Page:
Al-Bashir, Bouteflika and Change in Africa
AS part of international delegations, I met Omar Hassan Ahmad al-Bashir thrice when he was President of Sudan. At the first meeting, the gate had opened and there was a land rover-like jeep with a handful of soldiers. I had reflected that the State House seemed lightly guarded. Even state governors in Nigeria seemed far better protected. We were ushered into what I thought was a waiting room. We chatted and were waiting to be ushered to the president’s presence, only for him to appear.
On those occasions, the discussions were free-flowing and some of my colleagues appeared quite familiar with him. On the third occasion, when I was introduced to him as the Secretary-General of the Organisation of African Trade Union Unity, OATUU, he shook me warmly and asked what had happened to his friend and namesake (my predecessor, Alhaji Hassan Sunmonu)
He seemed to be a pan-Africanist of the sort who was quite interested in happenings on the continent and what groups and movements can do to solve our continental problems. I was not really surprised because he had been a paratrooper in the Egyptian Army which had been greatly influenced by Nasserism. Bashir came across as an African president who could have been quite useful under different circumstances. But his administration was crowded by lots of crises, some predating his government that turned him into a leader striving to survive and thereby playing sometimes, contradictory games.
For instance, the Sudanese Civil War between the mainly Muslim North and primarily Christian South had begun in 1955 and ended in 1972 with the Addis Ababa Agreement. It resumed in 1983 and the Bashir government had to sign the Nairobi Comprehensive Peace Agreement on January 9, 2005, granting South Sudan autonomy for six years. On July 9, 2011, a referendum split the country into two independent states. It was a trying period first because the coup that brought Bashir to power was on the back of an anti-South Sudan Independence Movement.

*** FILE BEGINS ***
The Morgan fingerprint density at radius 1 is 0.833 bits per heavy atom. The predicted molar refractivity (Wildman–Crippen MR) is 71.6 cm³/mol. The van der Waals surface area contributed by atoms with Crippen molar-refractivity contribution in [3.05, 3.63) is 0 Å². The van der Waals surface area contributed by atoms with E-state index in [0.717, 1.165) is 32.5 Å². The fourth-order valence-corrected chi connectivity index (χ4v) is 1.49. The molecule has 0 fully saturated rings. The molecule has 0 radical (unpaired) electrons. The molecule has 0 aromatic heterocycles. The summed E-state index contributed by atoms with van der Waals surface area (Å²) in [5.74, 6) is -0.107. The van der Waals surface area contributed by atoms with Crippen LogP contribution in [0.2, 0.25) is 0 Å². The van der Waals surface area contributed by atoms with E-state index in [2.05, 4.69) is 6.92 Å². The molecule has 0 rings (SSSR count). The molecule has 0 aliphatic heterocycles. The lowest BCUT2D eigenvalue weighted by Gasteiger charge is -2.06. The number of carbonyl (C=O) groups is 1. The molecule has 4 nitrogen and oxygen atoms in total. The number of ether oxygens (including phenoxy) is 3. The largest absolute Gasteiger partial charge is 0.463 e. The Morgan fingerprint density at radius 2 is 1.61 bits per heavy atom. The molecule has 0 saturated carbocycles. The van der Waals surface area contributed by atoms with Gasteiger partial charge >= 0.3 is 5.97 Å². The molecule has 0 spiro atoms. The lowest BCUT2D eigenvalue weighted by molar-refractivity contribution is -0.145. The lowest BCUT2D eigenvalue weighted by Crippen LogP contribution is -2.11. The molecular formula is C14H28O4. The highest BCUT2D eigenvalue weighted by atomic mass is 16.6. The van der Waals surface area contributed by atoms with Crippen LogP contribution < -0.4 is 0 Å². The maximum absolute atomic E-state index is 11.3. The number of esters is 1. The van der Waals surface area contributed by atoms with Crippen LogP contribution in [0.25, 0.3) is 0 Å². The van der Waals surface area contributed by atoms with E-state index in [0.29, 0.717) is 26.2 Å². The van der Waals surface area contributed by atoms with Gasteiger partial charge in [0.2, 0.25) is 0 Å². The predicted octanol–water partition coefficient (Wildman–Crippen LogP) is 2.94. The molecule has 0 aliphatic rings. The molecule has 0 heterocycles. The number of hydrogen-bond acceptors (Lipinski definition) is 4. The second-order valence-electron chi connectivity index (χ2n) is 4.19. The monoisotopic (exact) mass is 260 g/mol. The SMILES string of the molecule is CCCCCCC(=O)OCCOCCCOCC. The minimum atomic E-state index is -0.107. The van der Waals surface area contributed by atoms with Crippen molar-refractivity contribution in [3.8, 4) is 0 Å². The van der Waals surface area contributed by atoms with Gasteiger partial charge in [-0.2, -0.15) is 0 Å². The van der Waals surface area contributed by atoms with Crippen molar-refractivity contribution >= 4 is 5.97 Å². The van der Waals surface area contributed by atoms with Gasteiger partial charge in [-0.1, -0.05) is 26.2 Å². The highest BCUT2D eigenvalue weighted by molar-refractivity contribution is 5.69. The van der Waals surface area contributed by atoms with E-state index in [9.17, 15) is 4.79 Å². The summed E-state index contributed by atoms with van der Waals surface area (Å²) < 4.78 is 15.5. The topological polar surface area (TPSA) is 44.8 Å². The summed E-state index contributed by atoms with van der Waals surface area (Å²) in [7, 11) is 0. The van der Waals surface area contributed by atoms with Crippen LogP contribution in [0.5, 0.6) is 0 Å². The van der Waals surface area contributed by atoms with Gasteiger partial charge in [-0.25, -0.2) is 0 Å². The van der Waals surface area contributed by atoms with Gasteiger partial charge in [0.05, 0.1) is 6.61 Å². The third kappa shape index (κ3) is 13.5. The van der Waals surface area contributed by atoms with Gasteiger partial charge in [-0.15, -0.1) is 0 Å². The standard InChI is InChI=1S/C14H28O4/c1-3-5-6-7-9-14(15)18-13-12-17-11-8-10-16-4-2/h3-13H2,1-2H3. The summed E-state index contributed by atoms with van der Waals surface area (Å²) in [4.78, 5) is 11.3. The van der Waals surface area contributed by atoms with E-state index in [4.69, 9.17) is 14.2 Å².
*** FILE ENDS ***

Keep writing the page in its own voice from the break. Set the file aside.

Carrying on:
Secondly, most of the country’s rich oil wells were in the South. It was partly due to his deft diplomatic moves that shortly after the split, he became a mediator between the two warring parties in newly independent South Sudan who had turned the guns on themselves. Another major challenge he faced was the herder-farmer conflicts following droughts in the Darfur Region. The quite violent conflict between the pro-government Janjaweed militia and the anti-government rebel groups like the Sudanese Liberation Army, SLA, and the Justice and Equality Movement, JEM, claimed many lives and displaced nearly a third of the Darfur population.
In March 2009, the International Criminal Court, ICC, indicted Bashir for crimes against the Darfur populace. The ICC said he was: “suspected of being criminally responsible, as an indirect co-perpetrator”. The African Union, AU, rejected this indictment and a subsequent warrant of arrest, not only because the ICC did not provide any conclusive evidence against al-Bashir and his government, but it also saw it as a flagrant intervention in a conflict the AU and the United Nations had intervened and taken steps to send in peacekeepers.
President Muammar Gaddafi of Libya, who was AU Chairman said the indictment was a type of terrorism and an attempt by the West to recolonize Africa. Ironically, when in 2011, the West moved against Ghadaffi using Islamic terrorists and street gangs, the Bashir government supported the rebels on the basis that Ghadaffi once supported rebels in Sudan.